Patterns of infant and early childhood mortality in the California Project of a collaborative Inter-American Study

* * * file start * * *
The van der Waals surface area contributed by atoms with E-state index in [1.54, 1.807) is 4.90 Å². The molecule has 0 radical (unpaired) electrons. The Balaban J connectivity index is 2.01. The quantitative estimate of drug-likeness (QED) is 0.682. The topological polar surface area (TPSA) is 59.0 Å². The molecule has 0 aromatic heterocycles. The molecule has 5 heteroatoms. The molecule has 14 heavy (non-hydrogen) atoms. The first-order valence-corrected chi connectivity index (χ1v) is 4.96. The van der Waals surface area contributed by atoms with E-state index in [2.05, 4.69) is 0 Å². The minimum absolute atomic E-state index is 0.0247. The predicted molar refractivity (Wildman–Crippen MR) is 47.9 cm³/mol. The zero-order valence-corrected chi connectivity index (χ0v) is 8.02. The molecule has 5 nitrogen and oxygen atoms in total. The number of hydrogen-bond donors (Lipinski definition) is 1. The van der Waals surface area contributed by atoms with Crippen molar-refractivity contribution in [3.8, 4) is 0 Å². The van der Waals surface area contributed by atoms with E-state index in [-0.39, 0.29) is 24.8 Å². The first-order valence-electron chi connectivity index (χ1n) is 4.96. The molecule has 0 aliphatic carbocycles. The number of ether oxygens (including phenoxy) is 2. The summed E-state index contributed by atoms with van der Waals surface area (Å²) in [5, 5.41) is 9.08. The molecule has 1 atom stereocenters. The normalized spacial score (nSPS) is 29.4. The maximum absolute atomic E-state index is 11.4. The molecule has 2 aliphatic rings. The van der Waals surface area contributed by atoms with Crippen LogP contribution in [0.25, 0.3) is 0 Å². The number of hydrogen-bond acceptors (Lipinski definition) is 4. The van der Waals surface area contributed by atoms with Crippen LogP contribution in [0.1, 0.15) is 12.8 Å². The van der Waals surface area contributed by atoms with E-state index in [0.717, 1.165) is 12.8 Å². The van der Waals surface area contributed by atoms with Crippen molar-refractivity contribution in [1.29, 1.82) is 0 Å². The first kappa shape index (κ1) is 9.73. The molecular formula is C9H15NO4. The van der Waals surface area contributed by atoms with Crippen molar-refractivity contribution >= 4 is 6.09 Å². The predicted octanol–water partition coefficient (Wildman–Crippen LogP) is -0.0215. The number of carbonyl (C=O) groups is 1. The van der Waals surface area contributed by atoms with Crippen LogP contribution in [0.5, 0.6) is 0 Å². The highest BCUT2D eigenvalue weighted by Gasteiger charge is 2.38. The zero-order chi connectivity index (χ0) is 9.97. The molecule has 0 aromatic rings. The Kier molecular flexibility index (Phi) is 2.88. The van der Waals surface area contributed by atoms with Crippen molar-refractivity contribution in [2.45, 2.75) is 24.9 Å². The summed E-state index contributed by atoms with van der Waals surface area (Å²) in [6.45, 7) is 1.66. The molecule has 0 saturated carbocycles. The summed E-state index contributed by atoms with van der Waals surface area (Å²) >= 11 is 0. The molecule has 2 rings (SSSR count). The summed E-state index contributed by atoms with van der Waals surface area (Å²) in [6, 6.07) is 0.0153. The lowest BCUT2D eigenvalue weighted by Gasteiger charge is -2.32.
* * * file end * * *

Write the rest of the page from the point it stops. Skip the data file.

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The California Project of the Inter-American Investigation of Mortality in Childhood was carried out in San Francisco and three surrounding counties in 1969 and 1970. The study found infant death rates of 18.5 per 1,000 live births in San Francisco and 17.2 per 1,000 live births in the three counties. Mortality in the neonatal period (the first 28 days of life) accounted for two-thirds of these deaths. Low birth-weitht played a key role in neonatal mortality, one that was particularly marked during the first day of life. Overall, the study found that 77.7 per cent of the neonatal fatalities and 85.6 percent of those dying in the first day of life weighed 2,500 grams or less at birth. Mortality was also very high among infants of mothers under 20 and over 34 years of age., the risks being especially great in the case of young mothers. Moreover, the vast majority of babies that were born to young mothers and died the first day had very low birth-weights. It is therefore concluded that young mothers ran a relatively high risk of having low birth weight babies prone to dying in the first day of life. This demonstrates a clear need for special measures capable of reducing the health risk faced by both young mothers and their children. Besides providing a more detailed explanation of these points, the authors recommend various specific measures that should be taken and present data obtained by the California Project on other aspects of mortality among infants and preschool children 1-4 years of age (Au)
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